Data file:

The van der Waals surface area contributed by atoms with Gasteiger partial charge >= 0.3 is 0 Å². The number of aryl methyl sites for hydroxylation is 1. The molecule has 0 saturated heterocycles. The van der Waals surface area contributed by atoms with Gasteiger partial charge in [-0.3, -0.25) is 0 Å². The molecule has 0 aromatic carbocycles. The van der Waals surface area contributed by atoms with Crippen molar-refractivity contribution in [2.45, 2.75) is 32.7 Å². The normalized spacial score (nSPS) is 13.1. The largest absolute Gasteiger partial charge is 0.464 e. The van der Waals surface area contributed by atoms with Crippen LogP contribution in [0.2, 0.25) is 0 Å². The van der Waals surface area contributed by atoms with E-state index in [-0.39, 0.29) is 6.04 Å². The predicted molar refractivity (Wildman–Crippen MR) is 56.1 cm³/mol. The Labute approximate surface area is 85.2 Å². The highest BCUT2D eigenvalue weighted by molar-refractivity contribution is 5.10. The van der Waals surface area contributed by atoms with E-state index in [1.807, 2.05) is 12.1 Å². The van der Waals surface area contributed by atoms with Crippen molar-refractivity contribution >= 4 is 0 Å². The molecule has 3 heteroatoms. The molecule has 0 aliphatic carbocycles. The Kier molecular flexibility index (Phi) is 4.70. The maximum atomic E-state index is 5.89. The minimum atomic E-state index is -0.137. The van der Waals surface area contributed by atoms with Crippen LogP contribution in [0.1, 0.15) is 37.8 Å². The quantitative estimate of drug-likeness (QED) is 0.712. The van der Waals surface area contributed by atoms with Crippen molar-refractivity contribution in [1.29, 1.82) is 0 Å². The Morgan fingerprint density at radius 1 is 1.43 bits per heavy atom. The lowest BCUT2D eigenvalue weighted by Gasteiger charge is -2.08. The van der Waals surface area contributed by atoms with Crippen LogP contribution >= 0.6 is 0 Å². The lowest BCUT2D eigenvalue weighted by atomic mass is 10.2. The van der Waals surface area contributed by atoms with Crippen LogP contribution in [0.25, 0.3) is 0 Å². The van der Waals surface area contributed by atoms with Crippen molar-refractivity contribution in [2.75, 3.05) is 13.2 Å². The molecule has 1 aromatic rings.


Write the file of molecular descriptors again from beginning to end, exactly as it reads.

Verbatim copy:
The van der Waals surface area contributed by atoms with Gasteiger partial charge >= 0.3 is 0 Å². The number of aryl methyl sites for hydroxylation is 1. The molecule has 0 saturated heterocycles. The van der Waals surface area contributed by atoms with Gasteiger partial charge in [-0.3, -0.25) is 0 Å². The molecule has 0 aromatic carbocycles. The van der Waals surface area contributed by atoms with Crippen molar-refractivity contribution in [2.45, 2.75) is 32.7 Å². The normalized spacial score (nSPS) is 13.1. The largest absolute Gasteiger partial charge is 0.464 e. The van der Waals surface area contributed by atoms with Crippen LogP contribution in [0.2, 0.25) is 0 Å². The van der Waals surface area contributed by atoms with E-state index in [-0.39, 0.29) is 6.04 Å². The predicted molar refractivity (Wildman–Crippen MR) is 56.1 cm³/mol. The Labute approximate surface area is 85.2 Å². The highest BCUT2D eigenvalue weighted by molar-refractivity contribution is 5.10. The van der Waals surface area contributed by atoms with E-state index in [1.807, 2.05) is 12.1 Å². The van der Waals surface area contributed by atoms with Crippen molar-refractivity contribution >= 4 is 0 Å². The molecule has 3 heteroatoms. The molecule has 0 aliphatic carbocycles. The Kier molecular flexibility index (Phi) is 4.70. The maximum atomic E-state index is 5.89. The minimum atomic E-state index is -0.137. The van der Waals surface area contributed by atoms with Crippen LogP contribution in [0.1, 0.15) is 37.8 Å². The quantitative estimate of drug-likeness (QED) is 0.712. The van der Waals surface area contributed by atoms with Crippen molar-refractivity contribution in [1.29, 1.82) is 0 Å². The Morgan fingerprint density at radius 1 is 1.43 bits per heavy atom. The lowest BCUT2D eigenvalue weighted by Gasteiger charge is -2.08. The van der Waals surface area contributed by atoms with Crippen LogP contribution >= 0.6 is 0 Å². The lowest BCUT2D eigenvalue weighted by atomic mass is 10.2. The van der Waals surface area contributed by atoms with Crippen LogP contribution in [0.25, 0.3) is 0 Å². The van der Waals surface area contributed by atoms with Crippen molar-refractivity contribution in [2.75, 3.05) is 13.2 Å². The molecule has 1 aromatic rings.